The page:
Trams and cars share the road in Melbourne.
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Improving the future of road safety in Australia with Vehicle-to-Vehicle (V2V) communication

Trams and cars share the road in Melbourne.
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PostedDEC. 6, 2022
Words byKeolis
Yarra Trams, operated by Keolis Downer, have completed, in partnership with the University of Melbourne and Lexus Australia, on-road trials of the world-leading Cooperative Intelligent Transport System (C-ITS). This Vehicle-to-Vehicle (V2V) communication system allows trams and cars to communicate with each other in real-time, helping improve road safety and providing a safer service for passengers.

Context: Collisions with trams: a key road safety issue

Yarra Trams operates the world’s largest tram network with more than 250 km of double track and more than 200 million passengers per year.  It’s also unique in the world for the high portion of space the network shares with other road users. This produces significant conflict points between vehicles and trams, resulting in more than 1,100 vehicle-to-tram collisions each year, or more than three per day.

Currently, around 70% of vehicle collisions are due to vehicles merging ahead of a tram or performing a U-turn in front of a tram. These collisions can result in major damage to vehicles as well as serious injuries to drivers, tram employees and passengers.

Such collisions also have an impact on tram availability, with an average of 10 trams unavailable at peak service due to collision repairs. Moreover, collision repairs cost Yarra Trams nearly $3 million every year. 

74% of the tram network is shared with other road users.
74% of the tram network is shared with other road users.

74

 %

of the network is shared with other road users.

70

 %

of collisions are due to vehicles merging ahead of a tram or performing a U-turn in front of a tram

40

 %

of unavailable trams take more than a week to repair after a collision.

Innovation: V2V communication to prevent collisions

In conjunction with Lexus Australia and the Australian Integrated Multimodal Ecosystem (AIMES) research body, Yarra Trams carried out trials of a V2V communication system to explore the potential road safety benefits for local drivers, tram operators and passengers.

Completed between 1:00 AM and 4:00 AM on Melbourne’s Lygon Street at the end of 2021, these trials established the clear safety benefits of tram-vehicle communications. The project centered on two main forms of in-vehicle alerts for drivers: tram awareness alerts and tram passenger warnings.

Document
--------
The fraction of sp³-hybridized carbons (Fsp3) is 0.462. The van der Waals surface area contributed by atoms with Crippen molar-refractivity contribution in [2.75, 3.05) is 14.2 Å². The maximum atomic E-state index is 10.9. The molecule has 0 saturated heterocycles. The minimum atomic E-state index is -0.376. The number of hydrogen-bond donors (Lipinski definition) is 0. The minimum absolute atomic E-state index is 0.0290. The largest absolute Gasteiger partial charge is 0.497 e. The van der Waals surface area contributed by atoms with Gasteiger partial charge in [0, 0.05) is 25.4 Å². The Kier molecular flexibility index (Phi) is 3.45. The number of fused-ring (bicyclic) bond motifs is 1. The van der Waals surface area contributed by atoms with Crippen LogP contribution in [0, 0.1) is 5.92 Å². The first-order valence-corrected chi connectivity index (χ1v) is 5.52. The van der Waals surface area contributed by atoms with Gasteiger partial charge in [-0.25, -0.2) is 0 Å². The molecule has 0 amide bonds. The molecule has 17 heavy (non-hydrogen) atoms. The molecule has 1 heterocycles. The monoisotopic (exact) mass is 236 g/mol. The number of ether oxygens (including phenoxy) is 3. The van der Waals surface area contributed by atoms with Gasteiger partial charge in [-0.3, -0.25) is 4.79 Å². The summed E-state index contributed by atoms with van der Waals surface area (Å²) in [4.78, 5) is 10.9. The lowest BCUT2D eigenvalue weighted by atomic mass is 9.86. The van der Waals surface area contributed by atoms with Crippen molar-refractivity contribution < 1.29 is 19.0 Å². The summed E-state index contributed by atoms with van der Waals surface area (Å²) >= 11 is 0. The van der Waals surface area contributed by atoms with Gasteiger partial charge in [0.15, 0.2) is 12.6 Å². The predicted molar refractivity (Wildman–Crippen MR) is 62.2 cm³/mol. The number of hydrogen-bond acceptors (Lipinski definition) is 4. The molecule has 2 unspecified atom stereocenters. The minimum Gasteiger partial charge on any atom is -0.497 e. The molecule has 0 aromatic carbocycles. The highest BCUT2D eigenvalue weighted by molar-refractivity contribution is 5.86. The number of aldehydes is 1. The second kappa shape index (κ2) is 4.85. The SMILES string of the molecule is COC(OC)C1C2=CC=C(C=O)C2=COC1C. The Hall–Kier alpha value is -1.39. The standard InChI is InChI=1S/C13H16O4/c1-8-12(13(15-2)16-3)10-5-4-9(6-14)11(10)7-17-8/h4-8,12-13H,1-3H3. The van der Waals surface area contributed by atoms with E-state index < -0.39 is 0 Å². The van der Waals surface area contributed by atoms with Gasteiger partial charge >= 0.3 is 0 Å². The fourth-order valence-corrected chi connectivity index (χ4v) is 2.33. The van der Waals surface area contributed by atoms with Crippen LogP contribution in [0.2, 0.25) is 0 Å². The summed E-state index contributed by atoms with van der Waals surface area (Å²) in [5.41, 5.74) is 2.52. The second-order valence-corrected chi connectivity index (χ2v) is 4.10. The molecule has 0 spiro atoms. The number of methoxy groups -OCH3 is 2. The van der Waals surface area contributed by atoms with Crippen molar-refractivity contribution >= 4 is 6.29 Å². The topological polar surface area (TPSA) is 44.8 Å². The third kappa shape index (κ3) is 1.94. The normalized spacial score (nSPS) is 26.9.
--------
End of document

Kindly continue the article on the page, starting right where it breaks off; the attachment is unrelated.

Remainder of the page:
Tram Awareness Alert

Tram Awareness Alert

Alerts a driver who is about to turn across a tram track of a tram approaching from behind the vehicle. 

Tram Passenger Warning

Tram Passenger Warning

Warns a driver of tram passengers disembarking or embarking when approaching a stationary tram. 

Value: Improving road safety for all users

Overall, the trial found that the V2V system successfully alerted drivers intending to turn across a tram track that a tram was approaching. If implemented widely, this would help reduce the number of vehicle-to-tram collisions by increasing driver awareness when moving in shared traffic. The benefits of this system include enhanced road safety and urban livability, especially for inner cities in Australia.

The trial also demonstrated good cooperation between the various stakeholders to test the new vehicle-to-vehicle applications and ensure reliable communication between trams and vehicles. This allowed for the successful testing of safety applications and represents a major step forward for safer roads shared by public transport and cars.  

V2V communication: a major step forward for safer roads
The trials were completed between 1:00 AM and 4:00 AM on Melbourne’s Lygon Street at the end of 2021

The trials were completed between 1:00 AM and 4:00 AM on Melbourne’s Lygon Street at the end of 2021.

Next steps: Finetuning the system while exploring other applications

Building on this successful trial, Yarra Trams will continue to employ a combination of innovative infrastructure and technological solutions to improve road safety across its tram network. Future research may further improve road safety by combining AI analysis of road traffic, sensor technology and public transport data.

Furthermore, the AIMES testbed offers the opportunity to further study the potential of a large-scale deployment of vehicle-to-vehicle (V2V) and vehicle-to-infrastructure (V2I) technologies. This may involve rolling out V2V communication technology not only for passenger vehicles, trams and buses, but also for specialised vehicles such as ambulances, fire trucks and police cars.

Yarra Trams by night.
Yarra Trams by night.
Yarra Trams handles over 200 million passengers per year.

Yarra Trams handles over 200 million passengers per year.